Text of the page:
We have turned a corner. Can you feel it?
The word for this third week of Advent is Rejoice. It is a word associated most closely with Mary.
Here is a prayer for this, the third Sunday of Advent.
“Pour your grace into our hearts, O Lord, that we who have known the incarnation of your Son Jesus Christ, announced by an angel to the Virgin Mary, may by his cross and passion be brought to the glory of his resurrection; who lives and reigns with you, in the unity of the Holy Spirit, one God, now and forever. Amen.
– from The Book of Common Prayer
The word for this second week of Advent is … prepare.
Let the master of the house wash your feet and hands. Let him wrap you in fine clothes.
He has invited us to feast.
A prayer for the second Sunday of Advent:
Most merciful Lord, your love compels us to come in.
Our hands were unclean, our hearts were unprepared;
we were not fit even to eat the crumbs from under your table.
But you, Lord, are the God of our salvation,
and share your bread with sinners.
So cleanse and feed us with the precious body and blood of your Son,
that he may live in us and we in him;
and that we, with the whole company of Christ,
may sit and eat in your kingdom.
(a traditional Anglican prayer)
A prayer for this first Sunday of Advent.
Because we have arrived at a beginning, and we stand before an open door.
“Lord, help me now to unclutter my life, to organize myself in the direction of simplicity. Lord, teach me to listen to my heart; teach me to welcome change, instead of fearing it. Lord, I give you these stirrings inside me. I give you my discontent. I give you my restlessness. I give you my doubt. I give you my despair. I give you all the longings I hold inside. Help me to listen to these signs of change, of growth; help me to listen seriously and follow where they lead through the breathtaking empty space of an open door.”
– from Common Prayer: A Liturgy for Ordinary Radicals
If this room were hanging on the wall of a museum, like a painting, I would call it “After the Celebration.”
The fabric birthday banner is draped over a dining room chair (having fallen, gracefully, from the top of the china cabinet). A pile of gift bags, in shades of pink and purple, is stacked on the floor waiting for a return trip to the third-floor closet. I think there may still be a few candles, slick with the crumbs of a cinnamon-apple cake, hiding beneath the birthday cards lined up across the tabletop.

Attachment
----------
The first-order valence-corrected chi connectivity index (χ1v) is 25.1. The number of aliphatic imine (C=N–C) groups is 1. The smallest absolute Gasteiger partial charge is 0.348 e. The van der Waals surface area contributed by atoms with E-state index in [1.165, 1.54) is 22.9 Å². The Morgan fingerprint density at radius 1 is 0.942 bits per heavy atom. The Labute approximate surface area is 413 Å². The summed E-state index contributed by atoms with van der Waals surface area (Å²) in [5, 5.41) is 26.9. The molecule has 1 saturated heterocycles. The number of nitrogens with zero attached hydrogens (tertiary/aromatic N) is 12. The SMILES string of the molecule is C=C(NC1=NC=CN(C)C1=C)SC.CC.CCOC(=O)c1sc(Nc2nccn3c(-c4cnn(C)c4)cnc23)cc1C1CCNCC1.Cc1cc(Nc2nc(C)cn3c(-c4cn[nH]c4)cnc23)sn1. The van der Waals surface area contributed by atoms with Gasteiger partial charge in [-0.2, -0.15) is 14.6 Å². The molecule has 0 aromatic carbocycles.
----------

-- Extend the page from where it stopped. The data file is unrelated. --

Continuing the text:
I am not yet ready to sweep away the remains of this past year or the party with which we ended it. I am following the trail of these crumbs trying to piece together the story of my baby girl’s first year.
I suppose it is more my story than hers. One day she will look at photos from this day and feel utterly disconnected from the beautiful baby in the pink dress. If I can discover the story, the meaning that lurks in a messy pile of remembered odds and ends, I can pass it on to her.
A better gift, I think, than any doll or keepsake book or slice of cake.
I don’t have what it takes (and what does it take? Time? Skill? Dedication?) to pray long or complicated prayers for my children. Instead, I ask for a verse, I write it on an index card, and I pray it just whenever I find myself sitting at my desk.
All year my prayer for this child (my second daughter, my last of four babies) has been less of a prayer and more of a long exhalation of gratitude. I have prayed this: “A longing fulfilled is sweet to the soul” (Proverbs 13:19a).
However, this story doesn’t begin with longing. It begins with my determination not to ask or desire. It begins with a hole in my heart where longing should have been.
After the birth of our third, I gave away the baby things. I packed clothes in boxes and mailed them off. I left books at the used-book store. I sold the pricy breast pump on consignment.
This made perfect sense. Having finally earned my PhD, I was embarking on a career that left little space for more babies. I would soon round the corner of my late 30s. But beneath the reasonableness was something much darker: fear.
I had three children, but I had never conceived without doctor visits, invasive tests, medications. Even the surprise of my third pregnancy arrived only after months of tearful prayers.
I had always assumed we’d have another daughter. I sometimes remembered the tiny pink things I had packed away years before, but when I tried to imagine praying for another baby, waiting for another baby, I couldn’t.
Whatever store of desire had fueled my prayers for three children I had used it all up. I was empty, so I gave away every last object that might say hope.
Here, then, is the beginning of the story.
It is the quiet, twilit hour of bedtime. I am sitting at the end of my daughter’s turquoise bedspread. Her face is lost in shadow, but I can hear her voice clearly: “I want a sister.”
I have heard these same words before. I have heard them many times. I think it is exasperation that prompts my reply, but I wonder now if it was my own desperation?
I tell her, “I can’t give you a sister. Only Jesus gives babies. If you want a sister, you have to ask him.”